Computer and Online Cyber Security
Computer Security No 13: Security Deep or Dark?
Corporate Computer Security
Deep or Dark?
- Healthcare databases for sale - price tag under $1m
- Ransomware v 2.0 is around the corner and a massive threat to the enterprise
- Are vendors putting your network at risk?
Deep or Dark?
There is a difference between the "Deep Web" and "Dark Web." While the "Clear Web" is the surface area which is indexed by search engines such as Google and Yahoo, the Deep Web is an area search engines can't crawl for or index.
Plunging in further, the Dark Web is a small area within the Deep Web which is intentionally hidden from discovery. The Deep web despite not being indexed is still accessible with your normal web browser if you know where to go; the Dark web however requires special software which lets you access sites that have been deliberately hidden.
Healthcare databases (655,000 records of patients) for sale - price under $1m?
At the end of June, a hacker in the US listed 655,000 medical records for sale from 3 databases on TheRealDeal black market:
* 48,000 from Farmington Missouri
* 210,000 from Central/Midwest US
* 397,000 from Georgia US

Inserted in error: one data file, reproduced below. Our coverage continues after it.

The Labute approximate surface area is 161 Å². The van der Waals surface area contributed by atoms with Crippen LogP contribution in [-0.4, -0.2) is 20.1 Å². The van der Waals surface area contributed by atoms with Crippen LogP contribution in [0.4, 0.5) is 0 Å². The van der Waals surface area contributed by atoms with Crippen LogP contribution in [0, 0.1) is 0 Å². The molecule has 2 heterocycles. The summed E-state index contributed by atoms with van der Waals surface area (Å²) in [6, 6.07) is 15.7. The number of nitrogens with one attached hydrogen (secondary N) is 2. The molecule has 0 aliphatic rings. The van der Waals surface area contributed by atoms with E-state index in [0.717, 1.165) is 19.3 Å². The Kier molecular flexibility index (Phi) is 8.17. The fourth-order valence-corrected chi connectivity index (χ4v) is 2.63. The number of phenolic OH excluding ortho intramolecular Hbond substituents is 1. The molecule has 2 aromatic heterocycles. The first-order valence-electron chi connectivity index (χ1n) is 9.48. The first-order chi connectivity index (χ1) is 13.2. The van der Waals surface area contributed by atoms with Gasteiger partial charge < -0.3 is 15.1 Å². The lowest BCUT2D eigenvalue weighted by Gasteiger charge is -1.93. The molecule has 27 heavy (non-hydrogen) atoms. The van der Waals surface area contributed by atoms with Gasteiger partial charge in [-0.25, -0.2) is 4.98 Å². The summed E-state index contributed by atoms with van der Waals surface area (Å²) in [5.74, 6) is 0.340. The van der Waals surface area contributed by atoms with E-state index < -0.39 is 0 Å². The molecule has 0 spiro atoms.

All were retrieved due to severely misconfigured networks using available usernames and passwords in plain text.
To read more about this:
Ransomware-as-a-service (RaaS) is exploding. A study in US shows that it grew from $400,000 in 2012 to nearly $18m in 2015. Authors of Ransomware are moving to 'Affiliate models'. The authors of Ransomware and their affiliates use the TOR network, dark web and Bitcoins to cash in without having their identify disclosed.
The only traces left are the initial node (Entry node into TOR) and the exit node. Despite the FBI trying to offer and create booby trap nodes, the dark web changes shape and moves at a far higher speed.
Cisco's recommendations for companies wanting to improve security are:
* Improve network hygiene - Improve aging infrastructure to limit vulnerabilities.
* Integrate defenses - Use machine learning techniques combined with novel data views.
* Measure time to detection - Find out how long an attacker can live in your network before they are found.
* Protect your users everywhere they are - Protect users whether they're on a laptop, a smartphone, or another device.
Don't just protect networks but protect users. They are the target.
Are vendors putting your network at risk?
Growing numbers of organisations started to recognize their information security is heavily dependent on their vendors' security practices and defences.
In a survey done by IDG Research of more than 260 IT managers, 70% of them felt they don't have proper visibility into the data risks posed by third parties.
VRM stands for Vendor Risk Management; the study shows the progressive steps on the maturity curve when building an effective VRM program (and the responses categorised by these levels). Ideally, every company should aim towards level 4.
To download the study, please go to:
Moderated by Monica Schlesinger: www.advisoryboardsgroup.com.au
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